Still, the public wanted something simple and wooden to write with. It was discovered that incensecedar, found in abundance in California and Oregon, was capable of making a good pencil – after the wood was dyed and perfumed to resemble red cedar. Incense cedar is still the wood of choice for making pencils today, and the trees are now harvested in a sustainable way to ensure a constant supply of wood.

Pencil-making is truly a multinational industry with annual sales topping 14 billion units – enough to put two pencils in the breast pocket of every person on earth. The pencil you buy might be made from material sourced from all over the world; US clay and wood, graphite from South America and the material for making the eraser from Europe.

Best of all, a pencil won’t leak on a long plane ride, can write in extreme heat and cold, and can draw a continuous line 56 kilometres long. It can also write its history directly back over 450 years to an English hillside and a fallen oak.

How a Pencil is Made
It takes three stages to make a pencil, all of which are automated today. They are graphite processing, wood processing and pencil building.

Here’s how:

1 GRAPHITE
Chunks of mined graphite are ground into a powder and processed to remove impurities. The graphite powder is combined with purified clay and water and the resultant paste is extruded through tiny holes to make spaghetti-like strands of "lead." After drying, the leads are baked in ovens at 900 degrees Celsius for one hour and then soaked in an oil or wax bath to add smoothness. For coloured pencils the clay is combined with pigments instead of graphite.
2 WOOD
"Pencil squares" are formed from felled trees, then seasoned for several months until completely dry. The squares are then cut into slats that are treated with wax and stain to create uniformity, and several parallel semi-circular grooves are cut into one side of each slat, then filled with an adhesive.

3 PENCIL
The lead strands are laid into the grooves and covered by the complementary slat. This pencil "sandwich" is then pressed and heat is applied. Once dry, the sandwiches are sliced, forming individual pencils. The pencils are then coated in paint and lacquer. An eraser can be attached by a metal collar or "ferrule."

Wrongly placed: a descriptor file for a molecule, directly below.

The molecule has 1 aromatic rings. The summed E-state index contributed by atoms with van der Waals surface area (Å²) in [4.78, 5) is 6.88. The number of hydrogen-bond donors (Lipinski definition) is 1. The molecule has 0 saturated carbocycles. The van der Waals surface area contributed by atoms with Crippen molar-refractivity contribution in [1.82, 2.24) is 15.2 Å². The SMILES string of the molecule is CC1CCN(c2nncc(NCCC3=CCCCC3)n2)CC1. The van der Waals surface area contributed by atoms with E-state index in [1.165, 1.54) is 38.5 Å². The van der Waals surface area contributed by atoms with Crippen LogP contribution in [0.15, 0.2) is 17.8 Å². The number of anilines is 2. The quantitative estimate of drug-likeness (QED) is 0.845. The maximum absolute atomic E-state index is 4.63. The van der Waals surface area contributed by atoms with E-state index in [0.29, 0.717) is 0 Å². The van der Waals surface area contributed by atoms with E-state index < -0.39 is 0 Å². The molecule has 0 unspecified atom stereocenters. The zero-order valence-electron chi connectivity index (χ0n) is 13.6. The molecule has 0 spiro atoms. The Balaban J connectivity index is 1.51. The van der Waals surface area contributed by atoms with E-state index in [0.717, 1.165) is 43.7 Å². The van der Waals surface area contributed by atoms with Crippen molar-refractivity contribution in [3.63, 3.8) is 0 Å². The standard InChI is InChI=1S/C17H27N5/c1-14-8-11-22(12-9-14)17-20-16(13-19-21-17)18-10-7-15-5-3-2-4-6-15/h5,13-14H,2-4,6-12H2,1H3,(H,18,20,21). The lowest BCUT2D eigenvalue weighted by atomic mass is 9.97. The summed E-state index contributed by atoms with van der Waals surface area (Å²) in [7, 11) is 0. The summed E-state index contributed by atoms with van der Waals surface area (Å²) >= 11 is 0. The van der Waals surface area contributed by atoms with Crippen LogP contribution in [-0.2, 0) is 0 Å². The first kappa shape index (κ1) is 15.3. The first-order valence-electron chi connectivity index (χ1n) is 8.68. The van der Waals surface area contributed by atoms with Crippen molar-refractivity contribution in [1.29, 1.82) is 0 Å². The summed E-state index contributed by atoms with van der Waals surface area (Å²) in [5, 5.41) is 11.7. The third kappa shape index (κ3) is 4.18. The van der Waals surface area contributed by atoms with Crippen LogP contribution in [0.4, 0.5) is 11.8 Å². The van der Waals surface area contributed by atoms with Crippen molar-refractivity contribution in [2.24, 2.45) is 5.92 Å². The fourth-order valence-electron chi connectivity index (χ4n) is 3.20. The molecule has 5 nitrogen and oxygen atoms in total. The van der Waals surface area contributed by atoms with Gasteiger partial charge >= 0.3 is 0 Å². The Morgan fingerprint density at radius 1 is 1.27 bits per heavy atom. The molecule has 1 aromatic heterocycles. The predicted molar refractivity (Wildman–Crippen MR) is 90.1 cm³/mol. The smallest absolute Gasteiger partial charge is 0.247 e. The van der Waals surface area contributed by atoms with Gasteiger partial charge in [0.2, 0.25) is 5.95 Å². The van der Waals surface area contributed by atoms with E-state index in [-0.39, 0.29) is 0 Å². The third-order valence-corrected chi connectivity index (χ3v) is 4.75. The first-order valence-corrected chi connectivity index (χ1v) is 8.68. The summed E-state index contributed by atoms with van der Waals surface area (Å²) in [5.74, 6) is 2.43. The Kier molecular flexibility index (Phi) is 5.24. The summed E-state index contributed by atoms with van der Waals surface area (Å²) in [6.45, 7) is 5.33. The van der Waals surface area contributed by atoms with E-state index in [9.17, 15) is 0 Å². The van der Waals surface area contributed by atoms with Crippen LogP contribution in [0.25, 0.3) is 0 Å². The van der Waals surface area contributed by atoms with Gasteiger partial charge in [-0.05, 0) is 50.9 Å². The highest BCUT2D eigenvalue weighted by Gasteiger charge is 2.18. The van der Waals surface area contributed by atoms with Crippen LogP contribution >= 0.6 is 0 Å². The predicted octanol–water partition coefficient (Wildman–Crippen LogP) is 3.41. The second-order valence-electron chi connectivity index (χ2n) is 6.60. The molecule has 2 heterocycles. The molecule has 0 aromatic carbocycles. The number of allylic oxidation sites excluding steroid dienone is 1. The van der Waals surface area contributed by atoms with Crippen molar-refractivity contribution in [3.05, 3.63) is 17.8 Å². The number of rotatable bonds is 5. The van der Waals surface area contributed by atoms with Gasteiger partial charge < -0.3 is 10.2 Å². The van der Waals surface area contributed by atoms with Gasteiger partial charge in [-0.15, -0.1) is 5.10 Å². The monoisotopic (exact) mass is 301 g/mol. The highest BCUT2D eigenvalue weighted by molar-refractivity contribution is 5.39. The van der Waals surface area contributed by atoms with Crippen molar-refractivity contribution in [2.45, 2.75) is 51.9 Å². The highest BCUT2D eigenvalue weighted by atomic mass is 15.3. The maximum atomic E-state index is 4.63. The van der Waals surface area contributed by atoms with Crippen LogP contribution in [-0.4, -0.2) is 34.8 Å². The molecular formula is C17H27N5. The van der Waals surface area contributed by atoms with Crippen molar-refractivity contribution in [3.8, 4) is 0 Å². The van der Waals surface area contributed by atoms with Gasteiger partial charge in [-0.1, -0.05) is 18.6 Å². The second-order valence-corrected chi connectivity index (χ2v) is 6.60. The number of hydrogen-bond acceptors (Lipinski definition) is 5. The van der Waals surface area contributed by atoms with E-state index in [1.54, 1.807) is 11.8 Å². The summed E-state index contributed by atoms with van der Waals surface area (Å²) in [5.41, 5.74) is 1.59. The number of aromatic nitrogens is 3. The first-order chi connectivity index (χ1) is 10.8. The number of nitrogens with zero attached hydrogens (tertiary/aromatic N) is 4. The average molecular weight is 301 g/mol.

Famous Pencil Pushers
Thomas Edison The inventor had his pencils specially made by Eagle Pencil to be three inches long (6.6 centimetres), fatter than ordinary pencils and filled with very soft lead.

Vladimir Nabokov The Russian writer famously stated: "I have rewritten – often several times – every word I have ever published. My pencils outlast their erasures."
John Steinbeck The author wrote obsessively in pencil, sometimes going through 60 in one day. It is said that he used 300 pencils to complete his novel, East of Eden.

Vincent van Gogh The Dutch artist is reported to have preferred a Faber-Castell pencil for his large studies. He claimed, "they are of ideal thickness; very soft and in quality superior to carpenter’s pencils, a capital black and most agreeable …"

Why we think it’s lead

Back in ancient Rome, scribes used sticks of lead (the metal) for writing with – but it was far from perfect as the marks it made were faint and it could damage parchment, the predominant leather-derived writing material. Nothing replaced it for centuries, and some people were still using lead sticks in England up to the 1500s, in place of quill and ink. So when the new writing material was discovered in Borrowdale, it was called "black lead" – which led to the business part of a pencil being called "lead."
Valuable as Diamonds?

Pencil graphite is composed of the same substance as diamonds – carbon. In graphite, the atoms are arranged in sheet-like layers, with weak attraction between the sheets. Because these layers are not tightly bonded, the graphite is easily manipulated, which allows the graphite in a pencil to roll onto paper easily. Carbon atoms in diamonds, in contrast, are arranged in very strong three-dimensional bonds, making diamonds the hardest substance on earth. And thanks to its atomic structure, a pencil line drawn on a piece of paper can conduct electricity – which a diamond can’t.

close window